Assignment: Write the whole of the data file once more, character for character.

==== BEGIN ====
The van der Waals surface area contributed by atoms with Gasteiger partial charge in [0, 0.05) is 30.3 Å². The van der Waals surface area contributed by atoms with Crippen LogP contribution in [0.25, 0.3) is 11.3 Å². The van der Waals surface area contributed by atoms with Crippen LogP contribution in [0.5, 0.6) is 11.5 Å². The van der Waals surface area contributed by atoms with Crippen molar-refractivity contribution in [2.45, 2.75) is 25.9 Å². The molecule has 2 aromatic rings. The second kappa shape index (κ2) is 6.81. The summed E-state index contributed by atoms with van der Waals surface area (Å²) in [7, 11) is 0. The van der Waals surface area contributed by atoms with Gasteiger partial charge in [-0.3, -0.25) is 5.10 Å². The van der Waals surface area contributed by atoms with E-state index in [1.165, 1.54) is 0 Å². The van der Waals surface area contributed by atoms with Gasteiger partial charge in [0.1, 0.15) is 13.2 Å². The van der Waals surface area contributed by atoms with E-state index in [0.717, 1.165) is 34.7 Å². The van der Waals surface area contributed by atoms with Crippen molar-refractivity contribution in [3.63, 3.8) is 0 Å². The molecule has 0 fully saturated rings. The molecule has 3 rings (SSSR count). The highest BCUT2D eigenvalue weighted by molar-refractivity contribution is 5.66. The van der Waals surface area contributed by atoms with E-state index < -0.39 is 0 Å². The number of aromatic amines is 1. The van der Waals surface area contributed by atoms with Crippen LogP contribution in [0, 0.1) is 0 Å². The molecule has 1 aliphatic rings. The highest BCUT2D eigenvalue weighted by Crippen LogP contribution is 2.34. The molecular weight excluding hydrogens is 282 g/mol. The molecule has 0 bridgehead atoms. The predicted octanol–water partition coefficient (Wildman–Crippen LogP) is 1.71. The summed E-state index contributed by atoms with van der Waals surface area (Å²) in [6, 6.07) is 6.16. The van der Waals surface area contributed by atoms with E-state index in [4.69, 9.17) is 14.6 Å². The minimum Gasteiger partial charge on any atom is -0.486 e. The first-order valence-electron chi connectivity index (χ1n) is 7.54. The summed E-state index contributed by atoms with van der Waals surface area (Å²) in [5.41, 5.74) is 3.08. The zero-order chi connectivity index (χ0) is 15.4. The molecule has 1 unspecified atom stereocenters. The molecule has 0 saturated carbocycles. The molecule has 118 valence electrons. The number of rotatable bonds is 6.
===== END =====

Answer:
The van der Waals surface area contributed by atoms with Gasteiger partial charge in [0, 0.05) is 30.3 Å². The van der Waals surface area contributed by atoms with Crippen LogP contribution in [0.25, 0.3) is 11.3 Å². The van der Waals surface area contributed by atoms with Crippen LogP contribution in [0.5, 0.6) is 11.5 Å². The van der Waals surface area contributed by atoms with Crippen molar-refractivity contribution in [2.45, 2.75) is 25.9 Å². The molecule has 2 aromatic rings. The second kappa shape index (κ2) is 6.81. The summed E-state index contributed by atoms with van der Waals surface area (Å²) in [7, 11) is 0. The van der Waals surface area contributed by atoms with Gasteiger partial charge in [-0.3, -0.25) is 5.10 Å². The van der Waals surface area contributed by atoms with E-state index in [1.165, 1.54) is 0 Å². The van der Waals surface area contributed by atoms with Gasteiger partial charge in [0.1, 0.15) is 13.2 Å². The van der Waals surface area contributed by atoms with E-state index in [0.717, 1.165) is 34.7 Å². The van der Waals surface area contributed by atoms with Crippen molar-refractivity contribution in [3.63, 3.8) is 0 Å². The molecule has 0 fully saturated rings. The molecule has 3 rings (SSSR count). The highest BCUT2D eigenvalue weighted by molar-refractivity contribution is 5.66. The van der Waals surface area contributed by atoms with E-state index < -0.39 is 0 Å². The number of aromatic amines is 1. The van der Waals surface area contributed by atoms with Crippen LogP contribution in [0, 0.1) is 0 Å². The molecule has 1 aliphatic rings. The highest BCUT2D eigenvalue weighted by Crippen LogP contribution is 2.34. The molecular weight excluding hydrogens is 282 g/mol. The molecule has 0 bridgehead atoms. The predicted octanol–water partition coefficient (Wildman–Crippen LogP) is 1.71. The summed E-state index contributed by atoms with van der Waals surface area (Å²) in [6, 6.07) is 6.16. The van der Waals surface area contributed by atoms with E-state index in [4.69, 9.17) is 14.6 Å². The minimum Gasteiger partial charge on any atom is -0.486 e. The first-order valence-electron chi connectivity index (χ1n) is 7.54. The summed E-state index contributed by atoms with van der Waals surface area (Å²) in [5.41, 5.74) is 3.08. The zero-order chi connectivity index (χ0) is 15.4. The molecule has 1 unspecified atom stereocenters. The molecule has 0 saturated carbocycles. The molecule has 118 valence electrons. The number of rotatable bonds is 6.